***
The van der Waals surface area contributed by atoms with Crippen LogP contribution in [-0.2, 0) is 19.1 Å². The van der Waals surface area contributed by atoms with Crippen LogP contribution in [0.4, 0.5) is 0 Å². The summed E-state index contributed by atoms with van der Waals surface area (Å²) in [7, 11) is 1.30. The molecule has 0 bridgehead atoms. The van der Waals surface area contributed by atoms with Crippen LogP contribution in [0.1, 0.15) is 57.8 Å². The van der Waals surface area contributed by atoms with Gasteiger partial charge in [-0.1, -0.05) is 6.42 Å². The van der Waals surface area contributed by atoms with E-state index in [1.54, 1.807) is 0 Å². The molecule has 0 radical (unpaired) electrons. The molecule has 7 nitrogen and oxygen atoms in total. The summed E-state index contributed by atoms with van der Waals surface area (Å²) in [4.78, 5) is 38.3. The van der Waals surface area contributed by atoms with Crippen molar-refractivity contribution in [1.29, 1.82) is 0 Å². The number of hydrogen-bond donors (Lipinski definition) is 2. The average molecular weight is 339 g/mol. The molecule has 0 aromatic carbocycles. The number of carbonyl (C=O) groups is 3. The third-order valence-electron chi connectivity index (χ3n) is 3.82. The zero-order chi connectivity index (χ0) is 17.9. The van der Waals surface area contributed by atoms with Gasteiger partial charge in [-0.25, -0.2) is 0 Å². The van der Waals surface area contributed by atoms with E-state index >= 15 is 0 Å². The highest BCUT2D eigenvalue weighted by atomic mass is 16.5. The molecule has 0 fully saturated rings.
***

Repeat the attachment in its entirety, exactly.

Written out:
The van der Waals surface area contributed by atoms with Crippen LogP contribution in [-0.2, 0) is 19.1 Å². The van der Waals surface area contributed by atoms with Crippen LogP contribution in [0.4, 0.5) is 0 Å². The summed E-state index contributed by atoms with van der Waals surface area (Å²) in [7, 11) is 1.30. The molecule has 0 bridgehead atoms. The van der Waals surface area contributed by atoms with Crippen LogP contribution in [0.1, 0.15) is 57.8 Å². The van der Waals surface area contributed by atoms with Gasteiger partial charge in [-0.1, -0.05) is 6.42 Å². The van der Waals surface area contributed by atoms with E-state index in [1.54, 1.807) is 0 Å². The molecule has 0 radical (unpaired) electrons. The molecule has 7 nitrogen and oxygen atoms in total. The summed E-state index contributed by atoms with van der Waals surface area (Å²) in [4.78, 5) is 38.3. The van der Waals surface area contributed by atoms with Crippen molar-refractivity contribution in [1.29, 1.82) is 0 Å². The number of hydrogen-bond donors (Lipinski definition) is 2. The average molecular weight is 339 g/mol. The molecule has 0 aromatic carbocycles. The number of carbonyl (C=O) groups is 3. The third-order valence-electron chi connectivity index (χ3n) is 3.82. The zero-order chi connectivity index (χ0) is 17.9. The van der Waals surface area contributed by atoms with Gasteiger partial charge in [-0.25, -0.2) is 0 Å². The van der Waals surface area contributed by atoms with E-state index >= 15 is 0 Å². The highest BCUT2D eigenvalue weighted by atomic mass is 16.5. The molecule has 0 fully saturated rings.